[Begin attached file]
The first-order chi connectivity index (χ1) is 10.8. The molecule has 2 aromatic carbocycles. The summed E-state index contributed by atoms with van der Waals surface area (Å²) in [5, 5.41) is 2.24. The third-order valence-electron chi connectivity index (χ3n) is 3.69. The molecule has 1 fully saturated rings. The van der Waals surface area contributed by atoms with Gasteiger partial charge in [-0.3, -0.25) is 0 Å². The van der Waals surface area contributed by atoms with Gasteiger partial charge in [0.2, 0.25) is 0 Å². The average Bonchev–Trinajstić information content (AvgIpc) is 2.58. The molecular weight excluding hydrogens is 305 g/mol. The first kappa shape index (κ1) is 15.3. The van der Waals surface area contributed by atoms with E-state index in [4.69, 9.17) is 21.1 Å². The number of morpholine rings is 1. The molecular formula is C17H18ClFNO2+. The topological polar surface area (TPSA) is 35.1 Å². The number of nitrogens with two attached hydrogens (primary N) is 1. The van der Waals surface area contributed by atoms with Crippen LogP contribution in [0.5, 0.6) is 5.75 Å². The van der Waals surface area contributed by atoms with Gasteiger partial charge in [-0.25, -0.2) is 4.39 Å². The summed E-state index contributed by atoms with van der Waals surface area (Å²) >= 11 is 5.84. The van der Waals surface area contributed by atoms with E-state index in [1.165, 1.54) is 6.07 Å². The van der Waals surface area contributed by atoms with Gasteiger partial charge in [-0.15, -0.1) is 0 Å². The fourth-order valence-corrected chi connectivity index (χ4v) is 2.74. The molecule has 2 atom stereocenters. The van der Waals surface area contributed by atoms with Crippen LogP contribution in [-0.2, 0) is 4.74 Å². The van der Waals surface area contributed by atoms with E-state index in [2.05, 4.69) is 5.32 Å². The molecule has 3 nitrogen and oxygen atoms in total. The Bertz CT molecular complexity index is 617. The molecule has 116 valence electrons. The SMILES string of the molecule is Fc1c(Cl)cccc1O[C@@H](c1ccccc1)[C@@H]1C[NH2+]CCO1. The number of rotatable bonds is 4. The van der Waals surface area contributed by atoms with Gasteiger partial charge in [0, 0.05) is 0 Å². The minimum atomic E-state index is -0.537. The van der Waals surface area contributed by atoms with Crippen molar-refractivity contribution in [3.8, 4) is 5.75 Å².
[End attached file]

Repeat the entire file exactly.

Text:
The first-order chi connectivity index (χ1) is 10.8. The molecule has 2 aromatic carbocycles. The summed E-state index contributed by atoms with van der Waals surface area (Å²) in [5, 5.41) is 2.24. The third-order valence-electron chi connectivity index (χ3n) is 3.69. The molecule has 1 fully saturated rings. The van der Waals surface area contributed by atoms with Gasteiger partial charge in [-0.3, -0.25) is 0 Å². The van der Waals surface area contributed by atoms with Gasteiger partial charge in [0.2, 0.25) is 0 Å². The average Bonchev–Trinajstić information content (AvgIpc) is 2.58. The molecular weight excluding hydrogens is 305 g/mol. The first kappa shape index (κ1) is 15.3. The van der Waals surface area contributed by atoms with E-state index in [4.69, 9.17) is 21.1 Å². The number of morpholine rings is 1. The molecular formula is C17H18ClFNO2+. The topological polar surface area (TPSA) is 35.1 Å². The number of nitrogens with two attached hydrogens (primary N) is 1. The van der Waals surface area contributed by atoms with Crippen LogP contribution in [0.5, 0.6) is 5.75 Å². The van der Waals surface area contributed by atoms with Gasteiger partial charge in [-0.25, -0.2) is 4.39 Å². The summed E-state index contributed by atoms with van der Waals surface area (Å²) >= 11 is 5.84. The van der Waals surface area contributed by atoms with E-state index in [1.165, 1.54) is 6.07 Å². The van der Waals surface area contributed by atoms with Gasteiger partial charge in [-0.15, -0.1) is 0 Å². The fourth-order valence-corrected chi connectivity index (χ4v) is 2.74. The molecule has 2 atom stereocenters. The van der Waals surface area contributed by atoms with Crippen LogP contribution in [-0.2, 0) is 4.74 Å². The van der Waals surface area contributed by atoms with E-state index in [2.05, 4.69) is 5.32 Å². The molecule has 3 nitrogen and oxygen atoms in total. The Bertz CT molecular complexity index is 617. The molecule has 116 valence electrons. The SMILES string of the molecule is Fc1c(Cl)cccc1O[C@@H](c1ccccc1)[C@@H]1C[NH2+]CCO1. The number of rotatable bonds is 4. The van der Waals surface area contributed by atoms with Gasteiger partial charge in [0, 0.05) is 0 Å². The minimum atomic E-state index is -0.537. The van der Waals surface area contributed by atoms with Crippen molar-refractivity contribution in [3.8, 4) is 5.75 Å².